@misadventure I mean, that depends entirely on the method they choose, although I'd say it always involves an exciting and pivotal scene that puts the PCs at the center of the action. If they, for example, decided to raise public awareness, then there'd be a rally scene, where the Bad Guys would be trying to break up the rally or discredit it in the eyes of the media and the PCs have to inspire/persuade the crowd.If they want to go the legal route, then I'd /absolutely/ rip off the Leverage episode where they're trying to "steal a bill" - which has nothing to do with the meat of the legislative process, and a lot with placating and satisfying the demands of the legislators involved (Councilperson A wants Councilperson D to agree with her pork proposal, Councilperson D will do that, but only if he gets Councilperson B's endorsement for an upcoming award, Councilperson B wants Councilperson A to cosponsor a growth bill, and it's all done by the PCs if it's done at all.) The underworld path is going to need to break into the records office to place the forged papers, or intimidate someone for their signature, or to hack into a database, or...or...
Basically, always focus on the actions, and on making it a) PC-centered where the action is concerned, b) within the PCs' potential capabilities (it doesn't have to be EASY, but if you don't want them to do something, then just tell them, don't have them waste several hours of play time doing something they have no chance succeeding at), and c) /fun/ to play for the players. Chat with the players OOC about what they think would be a fun way to go about X - players are going to differ. I like PC-centered scenes that are driven by 'what does everyone want'. I know other people who really enjoy NPC-centered scenes about 'how does the world work'. I'm sure there's even people out there who'd genuinely enjoy researching property law, and drafting a proposed replacement.
hmmm. have you thought about a general post on game asking for people who like that kind of thing?
I actually have a whole group of people that ICly have said they're interested when my character brought it up! So I know there are people to do it. I just feel the onus, as the person organizing things, to have some kind of methodology for moving forward.
Blah... word vomit for a second because words are hard:
So like. at the start, I feel like the person organizing should have some kind of direction to get everyone pointed in a productive path. Then the RP can take it where it will. But I'm not sure how to even start. Right now I've got this vague idea, but no way pointing forward that's entertaining to RP. I feel like it would be SUPER easy to have a scene where everyone walks away super disatisifed about something they were excited about when they realize there isn't anything of substance there. (I like substance RP. My quota of Bar RP is exactly... never but I take what I can get.)
Building off of that, if I reach out to the people OOCly to get input, I don't want to run into the problem where we decide all the things ICly, and then the IC meeting is just a rehashing of what was done OOCly. (That sounds really boring.) Moreover, if it //isn't// a rehashing of what was already done I worry about the push back if things do naturally change because of IC things, then there is going to be some serious miscommunications with people confused between if they're doing what was talked about OOCly or what was talked about ICly. (I've had this happen way too many times to the point where my go to is just to back the fuck out and just not do that whatever-it-was any more to avoid the conflict.)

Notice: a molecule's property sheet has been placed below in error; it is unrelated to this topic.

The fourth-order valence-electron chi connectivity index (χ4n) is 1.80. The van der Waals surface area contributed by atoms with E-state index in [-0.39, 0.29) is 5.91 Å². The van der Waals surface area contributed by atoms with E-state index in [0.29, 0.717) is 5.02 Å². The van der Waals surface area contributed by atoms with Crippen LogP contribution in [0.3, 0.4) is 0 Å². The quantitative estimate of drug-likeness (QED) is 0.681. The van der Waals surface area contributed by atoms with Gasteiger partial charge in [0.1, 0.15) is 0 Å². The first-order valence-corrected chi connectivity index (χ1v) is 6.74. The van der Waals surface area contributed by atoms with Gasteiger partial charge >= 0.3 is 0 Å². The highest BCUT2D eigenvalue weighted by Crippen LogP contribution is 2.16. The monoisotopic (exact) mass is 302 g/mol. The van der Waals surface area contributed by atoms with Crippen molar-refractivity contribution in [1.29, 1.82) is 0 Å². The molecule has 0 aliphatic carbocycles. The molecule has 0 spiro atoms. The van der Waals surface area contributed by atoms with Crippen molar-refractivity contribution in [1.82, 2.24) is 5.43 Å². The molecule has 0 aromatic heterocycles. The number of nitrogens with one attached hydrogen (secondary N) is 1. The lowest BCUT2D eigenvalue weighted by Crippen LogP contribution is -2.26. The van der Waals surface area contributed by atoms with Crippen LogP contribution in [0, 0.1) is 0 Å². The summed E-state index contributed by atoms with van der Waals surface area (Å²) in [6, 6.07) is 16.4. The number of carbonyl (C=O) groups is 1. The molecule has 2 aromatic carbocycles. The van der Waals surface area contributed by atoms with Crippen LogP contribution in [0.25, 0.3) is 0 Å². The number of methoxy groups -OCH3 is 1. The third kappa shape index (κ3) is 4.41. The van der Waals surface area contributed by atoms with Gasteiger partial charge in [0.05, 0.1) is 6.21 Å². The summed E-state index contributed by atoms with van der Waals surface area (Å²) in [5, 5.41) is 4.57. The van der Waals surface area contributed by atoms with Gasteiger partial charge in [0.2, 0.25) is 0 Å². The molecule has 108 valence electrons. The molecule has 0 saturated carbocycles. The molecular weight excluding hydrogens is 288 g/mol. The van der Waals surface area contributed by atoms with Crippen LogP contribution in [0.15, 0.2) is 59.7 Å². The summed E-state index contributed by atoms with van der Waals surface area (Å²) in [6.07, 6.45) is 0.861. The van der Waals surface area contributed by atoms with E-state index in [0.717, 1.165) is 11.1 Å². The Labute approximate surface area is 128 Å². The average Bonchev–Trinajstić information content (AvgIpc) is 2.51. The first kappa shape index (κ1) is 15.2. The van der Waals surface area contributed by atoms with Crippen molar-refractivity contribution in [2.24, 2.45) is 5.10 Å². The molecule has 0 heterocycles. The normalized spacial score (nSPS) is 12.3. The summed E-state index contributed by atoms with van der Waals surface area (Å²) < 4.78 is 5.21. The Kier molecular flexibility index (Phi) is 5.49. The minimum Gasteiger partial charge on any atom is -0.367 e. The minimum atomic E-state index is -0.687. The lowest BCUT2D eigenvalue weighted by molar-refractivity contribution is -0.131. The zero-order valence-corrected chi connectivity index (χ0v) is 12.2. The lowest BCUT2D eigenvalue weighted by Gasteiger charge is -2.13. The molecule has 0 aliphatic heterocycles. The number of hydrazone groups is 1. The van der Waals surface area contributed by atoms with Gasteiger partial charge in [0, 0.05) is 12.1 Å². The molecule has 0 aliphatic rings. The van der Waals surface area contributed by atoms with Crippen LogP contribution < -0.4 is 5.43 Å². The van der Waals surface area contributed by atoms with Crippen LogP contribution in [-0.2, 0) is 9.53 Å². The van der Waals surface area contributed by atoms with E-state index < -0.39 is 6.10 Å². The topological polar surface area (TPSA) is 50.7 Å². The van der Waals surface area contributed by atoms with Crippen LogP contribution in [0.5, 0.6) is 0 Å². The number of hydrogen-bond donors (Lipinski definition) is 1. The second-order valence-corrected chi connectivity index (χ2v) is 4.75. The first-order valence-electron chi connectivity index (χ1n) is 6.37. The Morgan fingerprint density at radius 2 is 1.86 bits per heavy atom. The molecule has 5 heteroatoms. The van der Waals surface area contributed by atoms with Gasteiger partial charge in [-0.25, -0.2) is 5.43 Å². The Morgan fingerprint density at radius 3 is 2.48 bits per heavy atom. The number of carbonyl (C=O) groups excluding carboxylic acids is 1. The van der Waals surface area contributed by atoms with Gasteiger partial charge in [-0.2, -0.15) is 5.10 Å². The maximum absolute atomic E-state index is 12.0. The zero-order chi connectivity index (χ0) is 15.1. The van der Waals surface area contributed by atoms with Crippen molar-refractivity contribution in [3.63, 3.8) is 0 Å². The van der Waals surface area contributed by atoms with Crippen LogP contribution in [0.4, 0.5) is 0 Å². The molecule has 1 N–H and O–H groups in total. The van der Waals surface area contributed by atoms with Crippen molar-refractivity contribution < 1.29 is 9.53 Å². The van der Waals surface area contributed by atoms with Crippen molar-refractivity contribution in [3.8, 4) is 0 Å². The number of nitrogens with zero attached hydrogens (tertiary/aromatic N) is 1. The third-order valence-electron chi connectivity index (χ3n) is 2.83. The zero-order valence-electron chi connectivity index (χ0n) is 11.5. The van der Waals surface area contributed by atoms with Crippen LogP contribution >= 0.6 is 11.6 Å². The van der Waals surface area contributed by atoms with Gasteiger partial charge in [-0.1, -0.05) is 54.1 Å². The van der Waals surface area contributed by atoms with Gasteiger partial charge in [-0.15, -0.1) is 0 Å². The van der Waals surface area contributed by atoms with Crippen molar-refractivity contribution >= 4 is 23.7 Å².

What about RPing out the planning (like who's doing what). Then you guys run the demi-IC but mostly ooc paperworking stuff (like the action, or...whatever?) Where you actually DO get to crunch the numbers and toss dice. Get the results, and then come back together and RP about it? Just don't talk about it IC in real time until those numbers come back.
Sometimes with delayed stuff (like when you are waiting on staff to respond to a job, or action or to judge a roll, whatever the format is for the place you are on), it feels kind of weird to not do any play around the subject of that until you've at least had staff/judge input, but I think it's vital. Otherwise it does feel kind of weird boring and drawn out because you're spinning your wheels talking about the same thing for forever with an artificial-ish drawn out period.
Scene 1 (or maybe 2, depending on the group and scheduling) make plans, get to know each other, assign tasks, geek out about methods ICly.
OOC action: get job/action together, ooc coordinate everyone doing the input needed.
Wait with NO RP about progress or plans until judge/GM/Staff gives you the results for that round. Do not talk about it OOC when you get the results.
Next scene: NOW have fun pulling apart the results IC! If you are on a progression or need more action, talk about it plan it assign tasks and geek out.
OOC action: same as the first.
Wait same as the first.
In other words, treat it like a scening pose order where you do not have scenes after you submit that OOC action/job until you get your response. It's slow, but IME it will tend to make the RP more exciting when you have it, and people more engaged, than if you've done yourselves to death ooc and icly talking about it while you get more and more impatient for a response?